Real cider factsheet for publicans

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Are you a publican thinking of stocking a real cider or a real perry in your pub? Or are you a drinker who'd like to convince your local landlord? This page answers common questions about real cider and real perry, and is designed to be printed off as a handy factsheet.

What is real cider and what is real perry?

Real cider is made from fresh apple juice, not concentrate - and without any artificial sweeteners, flavourings or colourings. Real perry is the same, but made from fresh perry pears instead of apples.

Both are delicious drinks, and premium products - ones which should be found in every pub which cares about their drink. You wouldn't think of running a pub without real ale, so why should cider or perry be any different?

Pubs who stock real cider and/or real perry regularly find that it increases their sales, rather than cannibalising existing drinks.

Who makes it?

Real cider-makers range from small farmhouse operations to the big regional producers (Westons, Thatchers, Sheppys, Biddenden). They produce a wide range of ciders - cloudy or clear, sweet or dry, strong or (even) low-alcohol. You can stick with one, or rotate between a variety.

The big manufacturers (Bulmers, who are part of Scottish Courage; and Gaymers, part of Constellation), however, only make keg cider - brands like Strongbow, Scrumpy Jack, Dry Blackthorn or the like. These are the Watney's Red Barrels of the cider world.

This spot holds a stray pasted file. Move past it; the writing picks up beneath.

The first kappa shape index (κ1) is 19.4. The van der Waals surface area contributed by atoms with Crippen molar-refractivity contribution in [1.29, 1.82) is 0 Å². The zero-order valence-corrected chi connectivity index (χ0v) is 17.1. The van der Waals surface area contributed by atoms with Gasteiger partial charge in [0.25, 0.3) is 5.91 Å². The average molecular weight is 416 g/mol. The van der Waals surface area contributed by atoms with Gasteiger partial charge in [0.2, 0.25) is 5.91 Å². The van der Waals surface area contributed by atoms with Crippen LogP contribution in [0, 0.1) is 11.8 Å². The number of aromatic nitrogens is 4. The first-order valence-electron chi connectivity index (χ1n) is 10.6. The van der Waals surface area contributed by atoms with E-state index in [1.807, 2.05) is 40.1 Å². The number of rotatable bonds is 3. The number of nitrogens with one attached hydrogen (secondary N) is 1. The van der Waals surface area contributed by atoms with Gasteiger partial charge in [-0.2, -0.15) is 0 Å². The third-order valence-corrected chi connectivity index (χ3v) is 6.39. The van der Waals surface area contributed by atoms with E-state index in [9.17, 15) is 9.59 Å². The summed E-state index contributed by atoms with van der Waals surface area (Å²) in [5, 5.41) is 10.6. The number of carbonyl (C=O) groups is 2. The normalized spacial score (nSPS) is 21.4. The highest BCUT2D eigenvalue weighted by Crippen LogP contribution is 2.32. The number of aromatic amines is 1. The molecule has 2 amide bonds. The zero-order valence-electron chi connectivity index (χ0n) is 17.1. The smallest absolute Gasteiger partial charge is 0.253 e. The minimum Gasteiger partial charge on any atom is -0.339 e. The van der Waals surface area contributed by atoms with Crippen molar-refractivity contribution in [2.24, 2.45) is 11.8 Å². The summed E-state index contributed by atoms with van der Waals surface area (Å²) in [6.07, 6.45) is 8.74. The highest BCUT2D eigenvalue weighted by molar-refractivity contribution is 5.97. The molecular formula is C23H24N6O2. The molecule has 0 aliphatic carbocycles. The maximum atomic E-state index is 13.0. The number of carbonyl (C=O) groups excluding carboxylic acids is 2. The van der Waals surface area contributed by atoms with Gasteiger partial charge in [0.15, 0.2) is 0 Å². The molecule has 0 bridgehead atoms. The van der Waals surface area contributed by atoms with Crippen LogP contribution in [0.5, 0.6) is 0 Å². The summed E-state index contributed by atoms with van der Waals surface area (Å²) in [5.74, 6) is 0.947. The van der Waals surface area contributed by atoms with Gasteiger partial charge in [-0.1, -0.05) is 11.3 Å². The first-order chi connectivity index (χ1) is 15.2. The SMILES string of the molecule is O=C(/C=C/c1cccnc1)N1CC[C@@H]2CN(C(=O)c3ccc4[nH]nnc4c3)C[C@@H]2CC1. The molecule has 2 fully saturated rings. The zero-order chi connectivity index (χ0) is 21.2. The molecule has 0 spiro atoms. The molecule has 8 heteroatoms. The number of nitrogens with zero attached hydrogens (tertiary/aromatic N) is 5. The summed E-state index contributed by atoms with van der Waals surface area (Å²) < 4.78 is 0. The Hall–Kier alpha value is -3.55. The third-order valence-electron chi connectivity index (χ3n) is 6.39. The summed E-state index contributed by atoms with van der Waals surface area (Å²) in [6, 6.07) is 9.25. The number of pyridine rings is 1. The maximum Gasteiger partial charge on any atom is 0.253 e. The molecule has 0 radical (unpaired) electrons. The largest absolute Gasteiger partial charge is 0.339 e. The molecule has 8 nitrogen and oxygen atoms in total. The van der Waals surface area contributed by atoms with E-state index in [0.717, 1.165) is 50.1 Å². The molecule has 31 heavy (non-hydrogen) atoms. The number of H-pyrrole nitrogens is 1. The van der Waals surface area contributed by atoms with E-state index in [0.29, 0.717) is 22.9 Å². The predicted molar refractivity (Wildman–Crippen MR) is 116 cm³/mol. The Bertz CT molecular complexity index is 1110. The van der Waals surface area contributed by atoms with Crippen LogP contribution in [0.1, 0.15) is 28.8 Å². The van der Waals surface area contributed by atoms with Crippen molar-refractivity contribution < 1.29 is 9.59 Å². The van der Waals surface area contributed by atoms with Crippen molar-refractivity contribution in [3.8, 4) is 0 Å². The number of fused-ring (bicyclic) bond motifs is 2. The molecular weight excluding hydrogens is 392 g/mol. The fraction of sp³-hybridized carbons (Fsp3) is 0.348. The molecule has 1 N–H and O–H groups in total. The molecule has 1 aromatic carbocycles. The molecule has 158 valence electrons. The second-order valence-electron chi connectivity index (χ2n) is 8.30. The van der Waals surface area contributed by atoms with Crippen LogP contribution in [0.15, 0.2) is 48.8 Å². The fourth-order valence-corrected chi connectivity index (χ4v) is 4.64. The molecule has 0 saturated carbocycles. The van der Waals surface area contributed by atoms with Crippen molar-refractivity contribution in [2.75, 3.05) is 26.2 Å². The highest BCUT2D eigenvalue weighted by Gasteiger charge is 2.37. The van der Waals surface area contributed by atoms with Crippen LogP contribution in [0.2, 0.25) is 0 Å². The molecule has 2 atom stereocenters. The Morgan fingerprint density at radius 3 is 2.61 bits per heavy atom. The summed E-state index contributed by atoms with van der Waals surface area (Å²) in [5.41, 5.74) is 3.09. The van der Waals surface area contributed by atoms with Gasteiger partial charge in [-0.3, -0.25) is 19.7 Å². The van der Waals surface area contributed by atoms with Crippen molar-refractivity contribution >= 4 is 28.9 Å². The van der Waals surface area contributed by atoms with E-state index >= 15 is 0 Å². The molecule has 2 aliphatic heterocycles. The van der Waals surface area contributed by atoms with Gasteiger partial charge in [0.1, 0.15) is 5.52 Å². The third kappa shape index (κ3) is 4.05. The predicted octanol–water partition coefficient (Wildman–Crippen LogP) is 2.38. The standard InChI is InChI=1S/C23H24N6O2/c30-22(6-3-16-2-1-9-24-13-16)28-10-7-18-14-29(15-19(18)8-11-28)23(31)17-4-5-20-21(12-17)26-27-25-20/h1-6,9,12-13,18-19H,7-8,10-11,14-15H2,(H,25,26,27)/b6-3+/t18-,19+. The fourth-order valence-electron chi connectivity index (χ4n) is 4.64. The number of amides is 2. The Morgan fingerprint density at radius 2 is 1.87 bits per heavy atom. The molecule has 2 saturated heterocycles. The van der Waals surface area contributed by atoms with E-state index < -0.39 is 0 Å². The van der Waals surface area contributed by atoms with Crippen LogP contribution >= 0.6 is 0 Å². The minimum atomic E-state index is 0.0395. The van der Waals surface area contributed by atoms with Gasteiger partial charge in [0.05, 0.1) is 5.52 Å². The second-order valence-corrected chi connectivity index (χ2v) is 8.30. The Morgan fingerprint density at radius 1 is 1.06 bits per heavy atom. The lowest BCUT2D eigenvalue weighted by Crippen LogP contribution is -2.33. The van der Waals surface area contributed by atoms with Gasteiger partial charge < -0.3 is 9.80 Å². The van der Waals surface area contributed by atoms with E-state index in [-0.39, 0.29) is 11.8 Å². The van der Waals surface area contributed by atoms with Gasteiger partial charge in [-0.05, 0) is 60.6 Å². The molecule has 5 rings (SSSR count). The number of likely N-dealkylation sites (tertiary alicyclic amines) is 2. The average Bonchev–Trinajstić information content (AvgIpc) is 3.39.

Real perry-makers are generally not such large concerns, but there are plenty out there. Just ask one of the suppliers listed below, for example Jon Hallam.

Why don't other pubs sell real cider?

They do! Real cider is rapidly becoming more popular. Every Wetherspoons pub in Britain now sells several real ciders, on draught and in bottles. The ukcider website lists over 700 pubs across Britain which serve real cider, from the cider strongholds of Herefordshire and Somerset to Manchester, Scotland and the Home Counties - and there are hundreds more. CAMRA regularly publishes a Good Cider Guide, and its Good Beer Guide includes an 'apple' symbol for real cider. Real cider is an established part of pub life, and growing fast.

Where do I get it from?

Your existing wholesalers might already have a range of real cider (Waverley/The Beer Seller and Dayla, for example). Many real ale breweries also carry real cider (such as Moles and Hook Norton).

There are several specialist cider wholesalers (see the list at www.ukcider.co.uk). Some of the larger cider makers, such as Westons, Biddenden and Broadoak, will also supply direct.

Here are a few national suppliers to get you started:

  • Boggart (0161 277 9666).
  • East-West Ales (01892 834040)
  • Jon Hallam (01291 627242)
  • Merrylegs (John Reeke)(0777 601 3787 or 01626 770845)
  • Molecrew (01798 861975)
  • Waverley/The Beer Seller (01963 32255)
  • Westons (01531 660100)

How should I store it?